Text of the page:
Welcome to our comprehensive guide to using the G02 CNC code. Whether you’re a beginner learning CNC programming or an experienced machinist, understanding the G02 CNC code is extremely important.
In this guide, we’ll break down everything you need to know about this circular interpolation command, including how, when, and why to use it.
What does a G02 code do?
G02 sets the CNC movement mode to clockwise circular movement, otherwise known as circular interpolation.
G02 is a modal command which means it will stay on until switched to another code in the same movement group of codes such as G00 – Rapid travel, G01 – Linear interpolation or G03 – Counterclockwise circular interpolation.
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What is circular interpolation?
You know how when you zoom in real far on a photo, it starts to look all pixelated?
Circular interpolation is kind of like that. When we zoom in real close and look at how the machine is moving, we see it isn’t so smooth.
While it may look like your CNC machine is moving in a perfect circle, it is actually moving in a series of small steps that look like a circle. This is called interpolation.
Basically, your CNC is doing the best it can to mimic a perfect circle.
You don’t need to do anything differently, it’s just good to know what we mean by interpolation.
G02 [clockwise circular interpolation] vs G03 [counterclockwise circular interpolation]
Everything that applies to the G02 code applies to the G03 code as well.
The only difference between the two is the direction of movement.
G02 moves clockwise and G03 moves counterclockwise.
G02 vs G2
Some people get confused about whether the 0 is required to be included in a G02 code.
To clear this up, there is no need to include the extra zero in the code. The CNC machine will read the code the same. It really is just a matter of preference.
Often you will see the full G02 code used in textbooks or other reference materials. In practice though, many prefer the shortened G2 code in their programs.
If you are working on your own, then go with whichever format you prefer. If you work in a bigger shop, make sure to stick to the format that the business has been using.
When to use a G02 code?
G02 codes will usually be in the lines of the program that are used to cut the part.
The G02 code allows the programmer to cut a full circle or portion of a circle.
An R code is used as well to tell the machine what size radius to move along. Some CNC programs will use IJK codes instead of an R code to describe the circular move.
Other codes used with G02
The codes below are used with the G02 code or commonly found very close to a G02 command in a CNC program:
- M03 – Spindle on, clockwise
- M05 – Spindle stop
- M08 – Flood coolant on
- M09 – Coolant off
- N – Program line number
- R – Radius size
- S – Set spindle speed
- X – X axis location of the hole
- Y – Y axis location of the hole
- Z – Z axis location of the bottom of the hole
Format for using a G02 code
G02 X7.5 Y1.5 R0.5
Once the G02 code is used the machine will move to any XYZ locations given in a circular movement going clockwise along the given radius size and at the set feed rate.
Because G02 is a modal code, you don’t need to specify it on every line of code.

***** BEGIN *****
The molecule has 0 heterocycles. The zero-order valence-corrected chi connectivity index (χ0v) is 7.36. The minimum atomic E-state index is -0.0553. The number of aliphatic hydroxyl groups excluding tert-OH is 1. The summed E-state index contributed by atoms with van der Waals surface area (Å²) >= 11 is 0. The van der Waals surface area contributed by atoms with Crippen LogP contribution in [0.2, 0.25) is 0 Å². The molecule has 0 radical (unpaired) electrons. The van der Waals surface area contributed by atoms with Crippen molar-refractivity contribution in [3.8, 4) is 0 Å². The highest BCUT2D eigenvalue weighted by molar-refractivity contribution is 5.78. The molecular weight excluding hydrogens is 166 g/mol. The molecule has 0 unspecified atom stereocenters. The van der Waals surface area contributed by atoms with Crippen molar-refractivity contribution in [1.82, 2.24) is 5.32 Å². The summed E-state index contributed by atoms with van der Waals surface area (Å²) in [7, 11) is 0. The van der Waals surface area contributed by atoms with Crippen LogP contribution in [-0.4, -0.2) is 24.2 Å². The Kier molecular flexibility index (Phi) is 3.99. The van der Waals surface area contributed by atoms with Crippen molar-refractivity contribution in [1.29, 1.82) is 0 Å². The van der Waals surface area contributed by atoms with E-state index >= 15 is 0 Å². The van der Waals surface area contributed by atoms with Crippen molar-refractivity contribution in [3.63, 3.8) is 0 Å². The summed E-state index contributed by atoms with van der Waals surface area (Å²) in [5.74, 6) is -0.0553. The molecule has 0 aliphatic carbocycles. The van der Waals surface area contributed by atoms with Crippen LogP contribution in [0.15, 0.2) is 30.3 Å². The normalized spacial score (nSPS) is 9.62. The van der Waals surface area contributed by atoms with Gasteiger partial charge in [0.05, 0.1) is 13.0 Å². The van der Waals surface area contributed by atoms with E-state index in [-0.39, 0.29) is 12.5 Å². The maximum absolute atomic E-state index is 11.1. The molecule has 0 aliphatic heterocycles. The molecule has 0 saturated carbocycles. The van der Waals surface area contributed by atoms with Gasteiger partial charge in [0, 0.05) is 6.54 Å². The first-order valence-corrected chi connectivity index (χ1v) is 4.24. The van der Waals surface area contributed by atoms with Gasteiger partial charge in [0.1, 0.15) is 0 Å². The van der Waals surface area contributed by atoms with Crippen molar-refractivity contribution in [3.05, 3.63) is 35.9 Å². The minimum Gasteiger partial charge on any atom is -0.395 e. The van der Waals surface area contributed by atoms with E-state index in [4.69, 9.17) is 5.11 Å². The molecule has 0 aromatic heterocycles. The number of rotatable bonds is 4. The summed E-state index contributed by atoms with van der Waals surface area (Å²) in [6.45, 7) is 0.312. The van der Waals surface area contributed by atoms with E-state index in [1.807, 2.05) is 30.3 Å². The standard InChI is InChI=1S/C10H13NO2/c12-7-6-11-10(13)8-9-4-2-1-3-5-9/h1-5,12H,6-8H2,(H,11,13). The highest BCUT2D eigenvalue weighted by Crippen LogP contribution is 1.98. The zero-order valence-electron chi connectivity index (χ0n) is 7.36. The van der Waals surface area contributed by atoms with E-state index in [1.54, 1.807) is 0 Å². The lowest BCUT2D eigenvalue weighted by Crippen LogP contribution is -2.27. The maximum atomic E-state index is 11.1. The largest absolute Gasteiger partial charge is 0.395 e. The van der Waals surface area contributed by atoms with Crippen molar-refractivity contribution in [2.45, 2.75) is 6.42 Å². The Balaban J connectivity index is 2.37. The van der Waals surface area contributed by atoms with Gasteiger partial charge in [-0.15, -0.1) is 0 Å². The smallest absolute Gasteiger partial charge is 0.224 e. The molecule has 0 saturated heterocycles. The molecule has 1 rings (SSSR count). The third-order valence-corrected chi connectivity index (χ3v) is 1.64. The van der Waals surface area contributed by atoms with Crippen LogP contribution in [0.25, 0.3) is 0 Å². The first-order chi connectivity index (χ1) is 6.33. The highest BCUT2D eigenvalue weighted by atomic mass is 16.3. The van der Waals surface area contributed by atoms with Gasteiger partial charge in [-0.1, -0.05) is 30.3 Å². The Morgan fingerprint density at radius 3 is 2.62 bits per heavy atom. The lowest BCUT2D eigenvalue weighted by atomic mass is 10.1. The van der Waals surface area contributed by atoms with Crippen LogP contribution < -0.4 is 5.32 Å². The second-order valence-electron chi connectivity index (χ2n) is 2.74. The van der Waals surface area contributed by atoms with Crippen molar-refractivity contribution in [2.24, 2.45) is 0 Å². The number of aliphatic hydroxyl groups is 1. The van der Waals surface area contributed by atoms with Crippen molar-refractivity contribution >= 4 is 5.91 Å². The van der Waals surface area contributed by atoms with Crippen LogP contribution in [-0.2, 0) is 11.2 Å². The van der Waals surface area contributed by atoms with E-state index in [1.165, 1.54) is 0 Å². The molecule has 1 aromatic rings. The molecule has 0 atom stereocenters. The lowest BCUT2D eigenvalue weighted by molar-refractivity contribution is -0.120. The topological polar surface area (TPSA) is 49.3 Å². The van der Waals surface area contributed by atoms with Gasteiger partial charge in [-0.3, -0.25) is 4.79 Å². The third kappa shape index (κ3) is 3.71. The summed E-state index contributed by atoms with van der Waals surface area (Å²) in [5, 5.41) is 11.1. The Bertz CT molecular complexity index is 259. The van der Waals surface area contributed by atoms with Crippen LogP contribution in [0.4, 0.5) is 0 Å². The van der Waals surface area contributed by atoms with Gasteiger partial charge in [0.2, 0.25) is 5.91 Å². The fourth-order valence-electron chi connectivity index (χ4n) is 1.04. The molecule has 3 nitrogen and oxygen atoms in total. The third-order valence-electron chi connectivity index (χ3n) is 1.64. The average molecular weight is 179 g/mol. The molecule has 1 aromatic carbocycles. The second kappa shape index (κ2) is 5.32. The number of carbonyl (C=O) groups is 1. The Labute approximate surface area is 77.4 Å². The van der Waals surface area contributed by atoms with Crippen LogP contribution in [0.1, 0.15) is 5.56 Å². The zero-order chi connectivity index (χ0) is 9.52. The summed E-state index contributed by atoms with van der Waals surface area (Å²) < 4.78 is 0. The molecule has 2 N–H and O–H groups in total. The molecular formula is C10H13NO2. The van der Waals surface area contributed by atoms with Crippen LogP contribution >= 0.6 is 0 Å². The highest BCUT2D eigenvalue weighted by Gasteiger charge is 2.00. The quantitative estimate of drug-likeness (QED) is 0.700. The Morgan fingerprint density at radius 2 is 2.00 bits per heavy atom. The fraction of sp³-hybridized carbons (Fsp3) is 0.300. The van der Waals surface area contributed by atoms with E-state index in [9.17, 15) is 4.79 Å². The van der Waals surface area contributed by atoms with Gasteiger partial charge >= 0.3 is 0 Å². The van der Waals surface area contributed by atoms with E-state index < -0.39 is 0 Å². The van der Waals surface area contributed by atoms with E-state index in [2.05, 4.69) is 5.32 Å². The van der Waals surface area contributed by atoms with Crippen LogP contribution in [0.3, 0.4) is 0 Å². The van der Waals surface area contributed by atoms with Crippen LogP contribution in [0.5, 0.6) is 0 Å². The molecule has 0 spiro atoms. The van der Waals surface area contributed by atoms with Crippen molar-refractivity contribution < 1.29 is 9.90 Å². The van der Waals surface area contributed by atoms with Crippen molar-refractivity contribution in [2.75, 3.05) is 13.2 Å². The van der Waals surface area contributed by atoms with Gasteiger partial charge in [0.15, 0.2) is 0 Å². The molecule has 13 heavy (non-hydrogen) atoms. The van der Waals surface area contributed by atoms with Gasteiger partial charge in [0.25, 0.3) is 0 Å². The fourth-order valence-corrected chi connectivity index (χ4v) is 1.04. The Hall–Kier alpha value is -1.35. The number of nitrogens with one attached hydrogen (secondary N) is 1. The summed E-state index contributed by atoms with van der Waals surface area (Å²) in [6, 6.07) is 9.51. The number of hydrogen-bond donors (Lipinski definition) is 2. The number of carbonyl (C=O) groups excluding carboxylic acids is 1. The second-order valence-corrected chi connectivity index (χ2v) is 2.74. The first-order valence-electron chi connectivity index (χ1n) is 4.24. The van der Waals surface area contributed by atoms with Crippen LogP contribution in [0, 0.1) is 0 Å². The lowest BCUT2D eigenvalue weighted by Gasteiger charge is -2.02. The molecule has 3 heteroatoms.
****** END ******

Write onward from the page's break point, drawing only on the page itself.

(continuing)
If the next line of code after the one above was:
X7.0 Y1.0 R0.5
then the machine would still move to the location in a circle at the set feed rate. Because it’s modal it stays on until switched to another mode.
The feed rate will also remain the same until it is changed and isn’t required to be on every line. This means that the feed rate can be set before the G02 code is used as well.
How to turn off the G02 code
There isn’t a specific cancel command for G02 like there is for canned cycles. Instead to turn G02 off you will need to switch it to another code in the same group of movement codes.
The other codes in the movement group are:
Using any of these codes will turn G02 clockwise circular interpolation off and switch to the new movement mode.
What to think about when using a G02 code?
First, make sure you know what units you are working in.
Absolute vs incremental mode
The second thing to know is how the machine will understand position locations.
Absolute positioning will move from a set zero location such as your machines home location or a specified location on your part.
Incremental positioning will move relative to your current position.
The images below show the difference between the absolute and incremental positioning modes. The numbers in parentheses are the locations given to the the machine to make the move.
Notice how in absolute mode, all locations are relative to a single location, usually either the workpiece zero or machine home location.
In incremental mode, all locations are relative to the machine’s current location.
Start and stop locations
Lastly, make sure you understand the path that the tool will take from it’s start location to the new location.
Check where you are currently position wise (X, Y & Z location), where you will be moving to and if there is anything in between the two locations.
The G02 code will move the machine in a circular arc to your new location. You don’t want anything in the way or to miscalculate your stop point. Clamps or vises can be easy to forget about and run into.
Crashing your machine is never a good time.
CNC codes that are similar to G02
Note that all the movement codes listed below are modal.
This means they will stay in the movement mode identified by the code until switched to a different mode.
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